For adolescents, do they need to have parental consent to seek care?
Elliette: I’m not aware of any of our clients right now who are coming in without parental consent as adolescents. Actually, one of the factors that correlates with successful outcomes in this kind of treatment is parental involvement. Whenever we have a client, whether that client is living with their parents or a chosen family or some other caregiver, we always encourage as much involvement from them as possible. There can be family therapy, therapy just for the family without the client, and therapy directly with the client. We also offer a free weekly parent and caregiver support group. There are a few different options there, but the one that I personally oversee every week is the support group for parents of LGBTQIA+ kids. It’s open to the public.
Now that you’ve been at Charlie Health for over a year, what have you learned about the needs of today’s kids? Has anything surprised you?
Elliette: One thing that I’ve definitely come to learn myself is that the needs of today’s kids are ever-evolving because things are rapidly changing. Social progress is exponentially moving faster than in the past — as with technology and access to technology. This affects the needs of our clients because it’s affecting how they’re interacting with the world and it’s affecting how they’re interacting with and relating to themselves in their close communities. What I see developing at Charlie Health is this attitude of leaning into that evolution and a commitment to meeting the clients where they’re at and understanding their contemporary situation. Understanding the needs of a client in rural Montana with very little wifi connections versus the needs of a client living in [a major city like] Portland or Brooklyn. The clients might be in different places. It’s a cosmopolitan approach to healthcare.
What we are doing with the team to address that is we’re also having a very, very wide range of offerings. Given that the needs of clients are different, we have therapists who specialize in DBT [Dialectical Behavioral Therapy], we have therapists who specialize in CBT [Cognitive Behavioral Therapy]. We have therapists who are coming in as art therapists, as dance therapists, as music therapists. We have our whole contemplative arts group where we have trauma-informed yoga instructors and mindfulness instructors, and a spirituality group, which is non-denominational, of course, but just exploring those kinds of deeper existential questions. Clients are getting a mix of all of this which maximizes our chance of really ensuring that their particular needs are getting met. If a client speaks up and we find out that their needs are not being met, we’re able to work with them and either put them in the groups that would better serve them or create the groups that they need, which I see happening in real time, all the time. I’m involved in those conversations twice a week: “What group do we need? What groups don’t we have that we need? Do we need a chronic pain support group? Let’s build it.”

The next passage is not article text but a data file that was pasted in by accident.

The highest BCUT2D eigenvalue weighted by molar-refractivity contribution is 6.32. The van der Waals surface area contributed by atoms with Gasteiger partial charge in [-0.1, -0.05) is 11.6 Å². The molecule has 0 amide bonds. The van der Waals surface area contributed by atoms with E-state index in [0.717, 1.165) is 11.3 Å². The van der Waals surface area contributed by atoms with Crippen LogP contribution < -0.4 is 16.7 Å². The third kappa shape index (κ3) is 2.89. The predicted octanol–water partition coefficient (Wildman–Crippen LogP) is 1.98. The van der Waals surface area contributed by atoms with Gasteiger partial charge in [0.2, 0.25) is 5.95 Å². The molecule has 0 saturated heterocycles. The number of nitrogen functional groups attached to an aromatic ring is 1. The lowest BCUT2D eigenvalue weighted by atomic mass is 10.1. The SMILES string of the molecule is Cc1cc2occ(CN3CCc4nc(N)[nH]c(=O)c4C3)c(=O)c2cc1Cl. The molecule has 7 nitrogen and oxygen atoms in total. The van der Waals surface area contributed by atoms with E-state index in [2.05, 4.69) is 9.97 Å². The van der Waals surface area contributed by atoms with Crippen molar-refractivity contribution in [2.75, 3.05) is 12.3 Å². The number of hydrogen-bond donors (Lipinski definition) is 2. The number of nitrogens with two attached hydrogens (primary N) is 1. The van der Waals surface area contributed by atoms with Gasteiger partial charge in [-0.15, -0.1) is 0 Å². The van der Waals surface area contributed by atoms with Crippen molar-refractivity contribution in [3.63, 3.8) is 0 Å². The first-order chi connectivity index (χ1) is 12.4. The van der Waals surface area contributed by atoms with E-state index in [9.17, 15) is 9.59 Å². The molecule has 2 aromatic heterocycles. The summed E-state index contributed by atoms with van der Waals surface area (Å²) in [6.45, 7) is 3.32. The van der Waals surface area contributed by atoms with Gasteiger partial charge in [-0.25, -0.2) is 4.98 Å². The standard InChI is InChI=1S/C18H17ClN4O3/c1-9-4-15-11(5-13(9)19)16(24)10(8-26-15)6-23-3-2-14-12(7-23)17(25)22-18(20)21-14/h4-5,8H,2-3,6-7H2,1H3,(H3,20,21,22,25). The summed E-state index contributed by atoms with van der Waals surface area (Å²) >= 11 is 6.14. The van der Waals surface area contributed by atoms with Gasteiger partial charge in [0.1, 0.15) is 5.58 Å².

What other benefits are there to virtual care?
Elliette: At first, there was skepticism at first about whether virtual care would really work. Then, the pandemic happened. Now, the skepticism is gone. We’re seeing that virtual care is necessary — not just beneficial, but necessary. Even in a post-COVID world, assuming we ever get there, virtual offerings allow us to have that accessible approach that’s breaking down barriers, making it affordable, and make it so that people don’t have to drive two or three hours to get therapy, which would make it so that someone couldn’t do an IOP program otherwise. They might have to either resort to inpatient or just a weekly therapist, neither of which might actually be what they need.
Were the certain programs you’ve introduced that were a direct response to issues you were seeing among LGBTQIA+ youth from the pandemic?
Elliette: The pandemic has, in so many obvious ways, been a collective stressor for all of us. For everyone. That is definitely something that is baked into our curriculum. We’re not necessarily talking about COVID-19 by name, but the skills that we’re working through and our general attitude of acknowledging where the clients are at and how the pandemic is affecting them. I’d say at least 70% of our clients identify as LGBTQIA+, so when we’re addressing COVID-19 for that population and the particular stressors.
Everyone knows an LGBTQIA+ person. Everyone does.
Here’s where my background as a philosopher might come out just a little bit. So much of identity, whether it be about gender or otherwise, is social and performative. When you have people going through extended lockdown, those performances get disrupted and this can cause a lot of reflection. If you spend a couple of weeks alone in your home not really going anywhere, not really getting dressed up, you might start to be like, “Well, what is gender anyway?” So, my suspicion is that the pandemic initiated a lot of serious self-reflection. Not just amongst adolescents and young adults, but everyone. It also disrupted community ties. So much of our healing and sustaining our wellbeing is dependent on our community, and that goes especially for any sort of marginalized or otherwise minoritized, community — the LGBTQIA+ community.